“I wanted to see Telangana as a separate state before I die”- a seasoned activist Dr. Kolluri Chiranjeevi, seven years ago over a phone call on 8 March when the central government officially announced the formation of the state on 2, June, 2014. I was on my way back to Delhi after a year long field work in Osmania University. What a coincidence that on March 8th of this year he left us, leaving a legacy of his anti-caste activism for social justice.
As a budding sociologist, I spent 2013 conducting field work in Hyderabad as I researched the Telangana movement. In that time, I had the honor and privilege of meeting the famed activist and first generation student leader of the separate Telangana movement, Dr. Chiranjeevi Kolluri. While I traveled around the city, whenever I passed by lakdi Ka Pul, I would stop by Dr. Chiranjeevi’s flat to feel the warmth of his charming personality. As we started speaking, his wife, who is also a doctor and has provided free medical service to the poorest neighborhood, will make chai. After chai, chutney, and biryani, “Dr. Saab” travels back in history and brings out those facts that were not available in newspapers or archives. After listening to his revolutionary story, as a young researcher, I have always been interested in this question: “What motivates someone to become an activist?”
Born into a socialist family in 1947 in Warangal to a father who was a cloth mill worker and was a Lohia’ite. ‘There was Hind Mazdoor Sabha that time, and my father was a committee member of this. We had a political atmosphere in our house. That is how I became an activist,’ proudly recalls Dr. Chiranjeevi.
Chiranjeevi was a brilliant student of medical science (MBBS) at Osmania University who eventually turned to radical activism, rising to the top leadership in the 1969 Osmania student movement for separate Telangana. Along with his group, he formed the Telangana Student Action Committee and fought for their separate Telangana. In August 1969, students printed the pamphlet and declared a Separate state on their own and also gave a press statement about a program to celebrate Telangana.. A senior leader Kaloji Rao was invited to honour the function, but right before the function police arrested Kaloji Rao and Chiranjeevi.
To get their Telangana, Chiranjeevi’s group decided to follow the constitutional way. After the formation of Telangana Praja Samiti; students contested general elections and won with a majority in the Telangana region. After all this struggle of winning elections, Chiranjeevi and his friends realised that the government would never give Telangana its freedom. In a state of hopelessness, Chiranjeevi and his friends turned into radical Marxists and joined the People’s War Group. After serving there for a decade, he realised this was a diversion of his goal for a separate Telangana. In the 1980s, when Manyawar Kanshi Ram formed the Bahujan Samaj Party, Dr. Chiranjeevi was inspired by the slogan, Ballot is more powerful than bullet. He began working for the BSP as the president of Andhra Pradesh region and cherished some wonderful moments in the company of Kanshi Ram and travelled the Northern India. That journey made him a life-time anti-caste activist and writer and he served as an editor to Bahujan Patrika.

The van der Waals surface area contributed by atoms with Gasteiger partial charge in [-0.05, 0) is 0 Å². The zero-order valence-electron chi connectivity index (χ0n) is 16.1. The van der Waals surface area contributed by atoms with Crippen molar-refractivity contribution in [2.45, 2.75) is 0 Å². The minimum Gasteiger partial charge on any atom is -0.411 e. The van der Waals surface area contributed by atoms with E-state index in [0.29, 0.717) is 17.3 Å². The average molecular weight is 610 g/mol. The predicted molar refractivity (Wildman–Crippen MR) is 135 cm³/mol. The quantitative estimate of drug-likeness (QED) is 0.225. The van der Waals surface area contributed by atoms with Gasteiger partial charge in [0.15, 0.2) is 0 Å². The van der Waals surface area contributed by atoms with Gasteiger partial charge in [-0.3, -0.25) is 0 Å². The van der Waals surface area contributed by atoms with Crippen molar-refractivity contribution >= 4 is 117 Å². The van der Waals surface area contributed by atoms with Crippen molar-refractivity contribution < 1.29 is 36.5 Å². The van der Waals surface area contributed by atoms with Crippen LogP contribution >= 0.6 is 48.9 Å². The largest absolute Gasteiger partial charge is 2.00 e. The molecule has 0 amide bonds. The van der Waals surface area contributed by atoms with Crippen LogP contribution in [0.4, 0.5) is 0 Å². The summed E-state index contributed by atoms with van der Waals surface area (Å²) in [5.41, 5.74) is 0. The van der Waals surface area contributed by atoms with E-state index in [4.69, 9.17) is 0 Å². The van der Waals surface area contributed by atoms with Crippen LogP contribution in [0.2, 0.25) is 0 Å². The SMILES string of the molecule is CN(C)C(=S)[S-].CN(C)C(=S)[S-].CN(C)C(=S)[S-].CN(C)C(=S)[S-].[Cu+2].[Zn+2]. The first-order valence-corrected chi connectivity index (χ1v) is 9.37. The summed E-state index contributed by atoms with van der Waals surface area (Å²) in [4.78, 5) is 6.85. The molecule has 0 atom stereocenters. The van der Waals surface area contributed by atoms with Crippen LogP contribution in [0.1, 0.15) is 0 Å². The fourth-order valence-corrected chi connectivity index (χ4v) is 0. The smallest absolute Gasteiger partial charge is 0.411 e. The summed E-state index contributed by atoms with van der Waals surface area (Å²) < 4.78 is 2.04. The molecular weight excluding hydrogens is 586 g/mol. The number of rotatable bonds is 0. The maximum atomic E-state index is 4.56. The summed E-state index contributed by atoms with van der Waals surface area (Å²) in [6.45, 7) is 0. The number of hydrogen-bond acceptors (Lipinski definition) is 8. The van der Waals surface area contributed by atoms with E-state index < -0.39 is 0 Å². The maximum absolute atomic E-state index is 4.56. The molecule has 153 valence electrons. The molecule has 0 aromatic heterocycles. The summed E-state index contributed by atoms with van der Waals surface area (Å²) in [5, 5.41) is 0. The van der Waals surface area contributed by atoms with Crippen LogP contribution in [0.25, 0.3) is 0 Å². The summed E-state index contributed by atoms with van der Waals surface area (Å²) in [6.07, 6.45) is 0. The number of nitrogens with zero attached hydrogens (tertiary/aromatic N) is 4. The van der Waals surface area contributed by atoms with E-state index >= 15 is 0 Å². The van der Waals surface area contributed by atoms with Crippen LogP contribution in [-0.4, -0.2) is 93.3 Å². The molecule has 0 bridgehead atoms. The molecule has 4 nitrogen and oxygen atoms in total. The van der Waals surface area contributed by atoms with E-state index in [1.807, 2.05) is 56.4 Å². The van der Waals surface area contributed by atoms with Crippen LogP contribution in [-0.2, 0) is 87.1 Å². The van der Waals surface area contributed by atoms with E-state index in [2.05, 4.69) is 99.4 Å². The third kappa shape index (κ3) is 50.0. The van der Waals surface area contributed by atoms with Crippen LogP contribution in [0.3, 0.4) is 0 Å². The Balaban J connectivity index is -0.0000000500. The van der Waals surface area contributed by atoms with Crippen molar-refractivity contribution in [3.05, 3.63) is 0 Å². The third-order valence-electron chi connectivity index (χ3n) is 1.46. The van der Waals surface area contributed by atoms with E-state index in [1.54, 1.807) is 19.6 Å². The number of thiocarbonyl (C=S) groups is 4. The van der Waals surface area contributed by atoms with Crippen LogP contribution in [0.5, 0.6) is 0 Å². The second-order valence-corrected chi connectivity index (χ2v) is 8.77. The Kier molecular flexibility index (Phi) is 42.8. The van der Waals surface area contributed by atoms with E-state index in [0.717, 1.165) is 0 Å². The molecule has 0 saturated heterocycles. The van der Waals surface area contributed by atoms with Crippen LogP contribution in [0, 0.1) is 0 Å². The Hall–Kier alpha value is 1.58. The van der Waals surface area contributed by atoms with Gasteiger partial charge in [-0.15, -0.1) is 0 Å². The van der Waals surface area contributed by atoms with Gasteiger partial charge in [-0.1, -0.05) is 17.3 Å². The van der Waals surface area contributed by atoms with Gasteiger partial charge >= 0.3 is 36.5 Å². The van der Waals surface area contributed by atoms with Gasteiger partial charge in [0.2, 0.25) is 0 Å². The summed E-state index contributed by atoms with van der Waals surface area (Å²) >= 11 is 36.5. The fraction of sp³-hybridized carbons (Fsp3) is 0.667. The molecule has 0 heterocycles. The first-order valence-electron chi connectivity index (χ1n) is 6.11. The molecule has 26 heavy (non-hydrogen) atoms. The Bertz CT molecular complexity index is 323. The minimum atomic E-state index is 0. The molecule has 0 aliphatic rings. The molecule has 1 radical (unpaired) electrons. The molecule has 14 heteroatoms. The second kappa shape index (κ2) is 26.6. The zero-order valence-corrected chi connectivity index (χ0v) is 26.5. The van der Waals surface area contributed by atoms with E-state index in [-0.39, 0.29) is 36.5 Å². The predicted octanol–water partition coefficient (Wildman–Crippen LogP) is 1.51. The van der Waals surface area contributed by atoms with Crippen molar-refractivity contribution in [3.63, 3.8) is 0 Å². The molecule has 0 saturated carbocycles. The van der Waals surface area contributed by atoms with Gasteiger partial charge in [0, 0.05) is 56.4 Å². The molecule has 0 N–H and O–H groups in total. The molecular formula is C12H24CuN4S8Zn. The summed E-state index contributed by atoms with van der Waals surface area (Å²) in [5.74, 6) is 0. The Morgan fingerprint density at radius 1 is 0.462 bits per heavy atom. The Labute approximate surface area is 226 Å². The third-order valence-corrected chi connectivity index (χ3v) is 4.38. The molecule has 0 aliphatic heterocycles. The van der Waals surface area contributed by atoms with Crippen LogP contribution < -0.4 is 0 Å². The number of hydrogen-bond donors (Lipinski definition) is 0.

Dr Chiranjeevi – A man who lost hundreds of his friends in the first Telangana agitation for separate statehood in 1969. He recalls the 10 month long agitations saying, “We had no clue how to fight it. We had a dream, we had passion to see our own statehood; but we didn’t have a strategy. Being on the protest sites and running on the roads of Hyderabad, we learned new strategies to survive the police brutality. We used to carry two handkerchiefs and two onions in our pocket. The minute they used to throw the tear gas shell, we used to eat onion and its smell used to stop the effect of gas. When police throw tear gas shells, it takes 15-20 seconds to burst. Once the gas started coming out, then it was not easy to pick it or touch it because it was very hot. Within these 20 seconds, we used to pick up the shells and throw them back at the police. Such instant strategies were part of our everyday life for 10 months and the battle was so brutal that the police never followed any rules and killed our more than 1000 students. The official data reveals only 372 students died.”
When I asked him what he thought of the ongoing Osmania student activism at the time, Dr. Chiranjeevi displayed resentment about the state of affairs in that most activism was social media based. His way of countering that was forming the 1969 Founders’ Forum for Separate Telangana to support and guide activists in strategies of protest and negotiation until the separate statehood was given to Telangana in 2014. Even after Telangana formation, he continued advocating the welfare of the socially marginalized sections.
Telangana will always miss its doctor, and his activism will always remain alive among revolutionaries, like the meaning of his name.
Gaurav J. Pathania is an adjunct sociology professor at Georgetown University in Washington DC. His book The University as a Site of Resistance: Identity and Student Politics (Oxford University Press 2018) is an ethnographic account of the Telangana student movement.